If buildings kept falling down, we would probably think twice every time we walked into one. But more than that, we would change the system! No system is perfect, and occasionally things go wrong. But when they do, we investigate the cause and use the knowledge we gain to improve the system. That’s how we have ended up with these systems in the first place, and why there tend to be so many checks and balances (licenses, standards, regulators, inspectors).

That is not to say that these systems and institutions are infallible. They aren’t. Mistakes do happen. Things can slip through the cracks. There is always an element of risk (sometimes buildings do fall down), but we have to look at the balance of risk.

If all or even most of the buildings we built fell down, we’d have a huge problem. It would be a good indication that there was something majorly wrong with the system we have in place, and we probably wouldn’t trust it anymore. But the fact that building collapses are incredibly rare in our society indicates just the opposite. The fact that buildings used to collapse more frequently should reinforce this to us even further. Buildings are not inherently safe just due to our common sense about how we should knock them up. We have built a system that has improved over time due to robust mechanisms of monitoring, investigation, revision, and regulation that have actively decreased the inherent risks.

As a result, in general, we’re quite comfortable going about in the world. This is because our history, observations, and (most importantly) the data we collect all tell us that the systems we have built generally work. The risk calculations work out in their favour. We trust the institutions.

Part 3: Skepticism versus distrust.

That trust is incredibly important to the functioning of our societies.

Think about it for a minute: without that trust, it’s just you against the world.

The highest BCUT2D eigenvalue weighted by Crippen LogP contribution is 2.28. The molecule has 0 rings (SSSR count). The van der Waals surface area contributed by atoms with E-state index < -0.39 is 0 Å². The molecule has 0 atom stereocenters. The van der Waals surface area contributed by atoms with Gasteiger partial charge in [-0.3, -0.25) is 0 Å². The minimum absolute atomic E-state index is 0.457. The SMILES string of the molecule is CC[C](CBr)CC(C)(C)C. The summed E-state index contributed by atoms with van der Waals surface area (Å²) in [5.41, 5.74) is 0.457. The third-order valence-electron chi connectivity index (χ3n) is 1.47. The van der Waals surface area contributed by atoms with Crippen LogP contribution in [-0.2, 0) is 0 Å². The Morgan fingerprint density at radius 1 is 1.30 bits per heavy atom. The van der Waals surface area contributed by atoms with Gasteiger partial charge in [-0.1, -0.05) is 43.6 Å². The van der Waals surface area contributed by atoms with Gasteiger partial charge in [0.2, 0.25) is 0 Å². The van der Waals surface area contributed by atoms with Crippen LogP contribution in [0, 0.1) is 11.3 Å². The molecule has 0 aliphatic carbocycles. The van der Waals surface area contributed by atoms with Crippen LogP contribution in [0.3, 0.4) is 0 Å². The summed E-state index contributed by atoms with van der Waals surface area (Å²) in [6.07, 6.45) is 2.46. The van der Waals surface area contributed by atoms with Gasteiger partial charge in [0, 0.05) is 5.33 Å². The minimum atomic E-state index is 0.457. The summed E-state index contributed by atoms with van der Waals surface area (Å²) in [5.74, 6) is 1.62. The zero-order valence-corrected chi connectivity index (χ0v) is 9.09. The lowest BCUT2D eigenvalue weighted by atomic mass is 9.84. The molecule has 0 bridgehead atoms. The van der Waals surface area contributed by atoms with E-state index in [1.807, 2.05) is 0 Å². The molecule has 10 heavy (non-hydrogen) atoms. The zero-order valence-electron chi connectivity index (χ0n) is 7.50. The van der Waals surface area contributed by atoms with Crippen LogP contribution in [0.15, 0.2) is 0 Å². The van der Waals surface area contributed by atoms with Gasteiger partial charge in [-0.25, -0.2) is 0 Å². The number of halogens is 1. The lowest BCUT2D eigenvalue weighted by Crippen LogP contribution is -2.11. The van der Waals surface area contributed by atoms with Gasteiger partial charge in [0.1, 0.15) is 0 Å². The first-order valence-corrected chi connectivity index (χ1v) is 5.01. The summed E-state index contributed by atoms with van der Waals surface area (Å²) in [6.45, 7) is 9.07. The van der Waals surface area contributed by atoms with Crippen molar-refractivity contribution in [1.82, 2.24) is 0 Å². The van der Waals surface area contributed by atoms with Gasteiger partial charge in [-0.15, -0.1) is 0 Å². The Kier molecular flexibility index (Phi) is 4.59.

If you decide that you can only trust yourself, it’s up to you to do everything. You’d probably end up a lot more independent and probably quite competent at a whole range of different things. Enough to get by. You might work out how to grow food, tend to animals, fix engines, build shelters, and a hundred other fairly useful things.

But it’s quite unlikely that you’re going to be able to perform open heart surgery, build smartphones, generate electricity, fly a plane, explore space, study subatomic particles, or even mine the elements or manufacture the components necessary to even start doing any of these things! Think about all of the things you’d lose. All of the incredibly complex, intricate knowledge that you’d be missing out on. We would regress to the dark ages.

We need each other. And we need the institutions that collate, store, and safeguard our collective knowledge.

So what, are you saying that we just mindlessly trust and accept everything that anyone tells us?

No, not at all. I’m all about skepticism and critical thinking. It’s the basis of the scientific method, which is the basis of all of our knowledge about the physical world. But a big part of the scientific method is about trying to account for and eliminate our own biases and assumptions. We have to acknowledge our own shortcomings. Skepticism is about being led by the evidence, and trusting what works. It’s about accurately calculating the balance of risk.

Science is not dogma or ideology; it is a method of questioning. There will always be an element of uncertainty in any scientific endeavor (however small). That being said, there is a whole branch of science and a whole field of experts (statisticians and data scientists) dedicated to determining acceptable margins of error and uncertainty within data sets (otherwise known as statistical significance).

To demand absolute certainty is folly. However, those small elements of uncertainty are often exploited and magnified by bad actors to convince us (or those of us who don’t have the expert education to calculate statistical significance and margins of error) to discredit robust results and data sets.

If you demand certainty, your result will only ever be distrust. Skepticism is not just blanket distrust. If we reduce it to that, we are in grave danger. We begin to discount expert knowledge, and rely on our own overinflated confidence (usually overestimating our competence). That’s why I think one particular phrase that I hear very often these days is actually incredibly dangerous:

“Do your own research.”

In most cases, you are absolutely not qualified to do “research” or even capable of properly understanding most specialized research that others have done. You’re just not. Sorry. Neither am I.

If you think that you are, you are probably vastly underestimating the depth, complexity, and sheer amount of specialized knowledge in the world, how hard people have to work to attain it and become any kind of an expert, as well as vastly overestimating your own abilities.